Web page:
The Science of Where Help Is Needed
For organizations that respond to disasters, it is important to know where assets and resources are located. This means mapping not only resource locations as they are deployed for response and recovery but also shelter locations, Disaster Supplemental Nutrition Assistance Program (DSNAP) locations, and disaster recovery centers. Making information on open shelter locations available to the public can help avoid panic during an evacuation. Information such as points of distribution for drinking water, food, and other resources, is critical if the water distribution system is knocked out or homes are destroyed and citizens need supplies. For vulnerable populations that rely on certain medications or medical treatments in their daily life, helping them find the necessary medical resources could mean the difference between life and death.
Before a storm hits, the organization called Direct Relief uses demographic information to analyze the factors that can contribute to a population’s vulnerability to disasters. With this information, Direct Relief can gauge how best to support the health infrastructure that serves those communities. Direct Relief recognizes that in extreme-weather disasters such as Hurricane Harvey, the heaviest price is usually borne by the most vulnerable communities because, within cities, lower-income areas are often located in areas with higher flood risk. Before Hurricane Harvey hit Texas, Direct Relief created a map that showed exactly where these vulnerable areas were located in Houston, enabling informed decisions to be made as to how best to help these citizens.1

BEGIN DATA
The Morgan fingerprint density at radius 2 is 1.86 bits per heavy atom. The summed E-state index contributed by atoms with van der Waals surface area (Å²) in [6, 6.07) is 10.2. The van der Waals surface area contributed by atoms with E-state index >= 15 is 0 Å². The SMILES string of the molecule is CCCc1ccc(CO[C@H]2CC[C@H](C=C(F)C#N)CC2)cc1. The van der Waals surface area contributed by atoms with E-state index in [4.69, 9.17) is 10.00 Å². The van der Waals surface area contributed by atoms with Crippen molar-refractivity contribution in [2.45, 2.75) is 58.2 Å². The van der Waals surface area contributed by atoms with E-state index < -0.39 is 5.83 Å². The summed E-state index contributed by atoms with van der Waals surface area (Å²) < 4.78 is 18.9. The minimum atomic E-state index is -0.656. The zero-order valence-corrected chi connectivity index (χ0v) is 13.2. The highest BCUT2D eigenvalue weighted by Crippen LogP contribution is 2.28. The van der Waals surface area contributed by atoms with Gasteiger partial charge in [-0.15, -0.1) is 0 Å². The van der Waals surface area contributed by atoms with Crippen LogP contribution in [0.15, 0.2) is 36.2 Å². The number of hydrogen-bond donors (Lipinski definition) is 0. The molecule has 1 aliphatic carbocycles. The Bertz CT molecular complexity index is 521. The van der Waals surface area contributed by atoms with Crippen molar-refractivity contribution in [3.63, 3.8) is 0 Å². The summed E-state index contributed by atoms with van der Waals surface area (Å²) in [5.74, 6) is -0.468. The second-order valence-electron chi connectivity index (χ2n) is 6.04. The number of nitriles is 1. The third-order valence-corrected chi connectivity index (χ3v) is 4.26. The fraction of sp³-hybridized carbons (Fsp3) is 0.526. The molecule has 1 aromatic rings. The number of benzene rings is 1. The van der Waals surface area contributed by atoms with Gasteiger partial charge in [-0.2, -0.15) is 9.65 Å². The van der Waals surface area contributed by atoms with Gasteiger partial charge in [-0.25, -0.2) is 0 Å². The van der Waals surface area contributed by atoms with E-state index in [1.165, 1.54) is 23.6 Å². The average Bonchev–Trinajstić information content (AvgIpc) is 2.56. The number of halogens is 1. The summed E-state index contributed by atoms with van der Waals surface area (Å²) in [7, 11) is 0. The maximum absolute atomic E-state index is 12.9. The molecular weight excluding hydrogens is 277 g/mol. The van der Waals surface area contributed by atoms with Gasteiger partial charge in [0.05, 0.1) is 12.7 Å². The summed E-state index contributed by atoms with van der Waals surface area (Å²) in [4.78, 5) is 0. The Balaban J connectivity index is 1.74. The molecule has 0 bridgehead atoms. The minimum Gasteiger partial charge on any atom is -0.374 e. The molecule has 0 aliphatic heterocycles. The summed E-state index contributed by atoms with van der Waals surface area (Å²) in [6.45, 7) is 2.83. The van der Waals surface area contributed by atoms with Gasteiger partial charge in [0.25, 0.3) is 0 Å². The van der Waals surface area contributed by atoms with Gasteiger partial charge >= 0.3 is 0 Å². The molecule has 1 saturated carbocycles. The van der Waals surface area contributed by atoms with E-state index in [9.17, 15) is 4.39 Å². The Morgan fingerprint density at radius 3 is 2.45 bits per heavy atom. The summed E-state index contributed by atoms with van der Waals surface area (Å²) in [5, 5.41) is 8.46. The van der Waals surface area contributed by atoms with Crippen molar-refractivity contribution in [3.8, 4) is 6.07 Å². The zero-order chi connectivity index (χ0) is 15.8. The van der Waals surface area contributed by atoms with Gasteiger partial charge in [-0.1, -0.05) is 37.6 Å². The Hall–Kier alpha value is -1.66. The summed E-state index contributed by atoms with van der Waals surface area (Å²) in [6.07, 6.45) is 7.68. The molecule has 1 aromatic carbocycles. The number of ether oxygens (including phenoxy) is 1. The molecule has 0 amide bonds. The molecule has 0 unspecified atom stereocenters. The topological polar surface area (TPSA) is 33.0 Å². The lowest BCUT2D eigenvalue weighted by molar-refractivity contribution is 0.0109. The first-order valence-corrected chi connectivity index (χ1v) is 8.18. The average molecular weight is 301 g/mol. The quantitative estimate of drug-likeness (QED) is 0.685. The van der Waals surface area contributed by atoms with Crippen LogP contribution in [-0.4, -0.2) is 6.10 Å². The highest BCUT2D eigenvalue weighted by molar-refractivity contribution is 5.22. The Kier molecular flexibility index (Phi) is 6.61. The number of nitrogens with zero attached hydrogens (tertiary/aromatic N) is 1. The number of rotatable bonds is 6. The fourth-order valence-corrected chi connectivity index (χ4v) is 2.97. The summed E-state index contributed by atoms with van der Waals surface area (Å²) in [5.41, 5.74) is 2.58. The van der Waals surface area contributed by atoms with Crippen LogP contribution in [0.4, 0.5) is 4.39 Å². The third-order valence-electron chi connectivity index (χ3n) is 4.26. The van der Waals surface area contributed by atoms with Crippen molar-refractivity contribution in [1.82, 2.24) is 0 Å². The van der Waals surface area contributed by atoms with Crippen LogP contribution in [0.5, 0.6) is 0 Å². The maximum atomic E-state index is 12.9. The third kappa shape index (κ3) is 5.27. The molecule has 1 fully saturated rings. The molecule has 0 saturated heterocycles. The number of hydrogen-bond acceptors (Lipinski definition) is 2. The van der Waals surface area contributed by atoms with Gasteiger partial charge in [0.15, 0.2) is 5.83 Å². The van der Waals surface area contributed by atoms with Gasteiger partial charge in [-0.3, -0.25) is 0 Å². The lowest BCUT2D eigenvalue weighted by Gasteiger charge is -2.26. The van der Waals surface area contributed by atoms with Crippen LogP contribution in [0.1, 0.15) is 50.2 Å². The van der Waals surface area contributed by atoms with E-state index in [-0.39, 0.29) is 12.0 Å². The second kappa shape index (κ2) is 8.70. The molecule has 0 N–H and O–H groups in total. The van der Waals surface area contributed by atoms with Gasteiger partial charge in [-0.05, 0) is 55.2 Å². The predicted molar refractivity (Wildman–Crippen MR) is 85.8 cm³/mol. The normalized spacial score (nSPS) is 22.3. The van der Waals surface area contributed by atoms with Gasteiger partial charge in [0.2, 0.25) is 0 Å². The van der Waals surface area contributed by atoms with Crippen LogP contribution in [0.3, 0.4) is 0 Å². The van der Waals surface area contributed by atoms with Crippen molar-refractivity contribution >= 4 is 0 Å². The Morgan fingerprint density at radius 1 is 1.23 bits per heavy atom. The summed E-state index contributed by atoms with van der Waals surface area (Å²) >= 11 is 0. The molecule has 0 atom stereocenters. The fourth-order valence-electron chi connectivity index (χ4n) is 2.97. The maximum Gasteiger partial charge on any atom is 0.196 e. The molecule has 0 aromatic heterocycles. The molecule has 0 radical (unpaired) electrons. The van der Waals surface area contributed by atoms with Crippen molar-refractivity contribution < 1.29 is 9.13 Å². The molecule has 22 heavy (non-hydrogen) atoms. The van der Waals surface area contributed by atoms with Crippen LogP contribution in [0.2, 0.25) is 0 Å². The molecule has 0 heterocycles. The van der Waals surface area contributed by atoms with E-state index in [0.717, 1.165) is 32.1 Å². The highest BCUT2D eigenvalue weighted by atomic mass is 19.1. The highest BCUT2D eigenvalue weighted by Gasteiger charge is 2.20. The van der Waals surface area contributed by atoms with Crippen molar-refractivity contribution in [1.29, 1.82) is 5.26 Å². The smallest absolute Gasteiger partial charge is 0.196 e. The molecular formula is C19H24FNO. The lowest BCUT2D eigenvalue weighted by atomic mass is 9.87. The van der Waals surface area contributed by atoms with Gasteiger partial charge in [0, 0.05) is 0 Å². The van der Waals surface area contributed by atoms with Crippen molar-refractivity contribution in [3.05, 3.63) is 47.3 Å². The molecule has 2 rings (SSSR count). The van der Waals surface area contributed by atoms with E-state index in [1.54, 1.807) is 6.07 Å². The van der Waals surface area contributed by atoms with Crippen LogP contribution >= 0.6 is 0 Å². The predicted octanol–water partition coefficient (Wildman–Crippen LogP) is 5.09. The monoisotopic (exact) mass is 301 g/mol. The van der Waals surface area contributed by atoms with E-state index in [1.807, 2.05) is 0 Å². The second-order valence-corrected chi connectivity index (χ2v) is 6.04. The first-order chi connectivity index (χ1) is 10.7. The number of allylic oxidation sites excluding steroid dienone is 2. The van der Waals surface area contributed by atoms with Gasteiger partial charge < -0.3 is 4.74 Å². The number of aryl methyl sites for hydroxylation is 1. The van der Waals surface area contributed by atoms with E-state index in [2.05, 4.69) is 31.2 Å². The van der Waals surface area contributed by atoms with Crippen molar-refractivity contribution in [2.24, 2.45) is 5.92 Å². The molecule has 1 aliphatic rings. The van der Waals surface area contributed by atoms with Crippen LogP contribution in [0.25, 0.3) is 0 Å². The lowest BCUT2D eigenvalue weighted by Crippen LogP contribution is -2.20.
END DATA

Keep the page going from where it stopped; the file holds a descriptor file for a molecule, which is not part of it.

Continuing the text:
All too often, technology is left out of the preparedness conversation, and organizations respond to disasters by relying on institutional knowledge and instinct. As disasters increase in frequency and intensity, we must find a way to build on that knowledge, using technology to help us understand the changing world around us. Location intelligence provides true awareness of the potential impact of extraordinary events and of collective efforts during response and recovery, allowing communities to build resilience based on these new norms.
Location intelligence can help us transition from being reactive to proactive in making decisions involving disasters. The axiom An ounce of prevention is worth a pound of cure applies to preparedness, allowing response teams to save time in situations where every second counts. And understanding the where in our communities is key to this preparedness.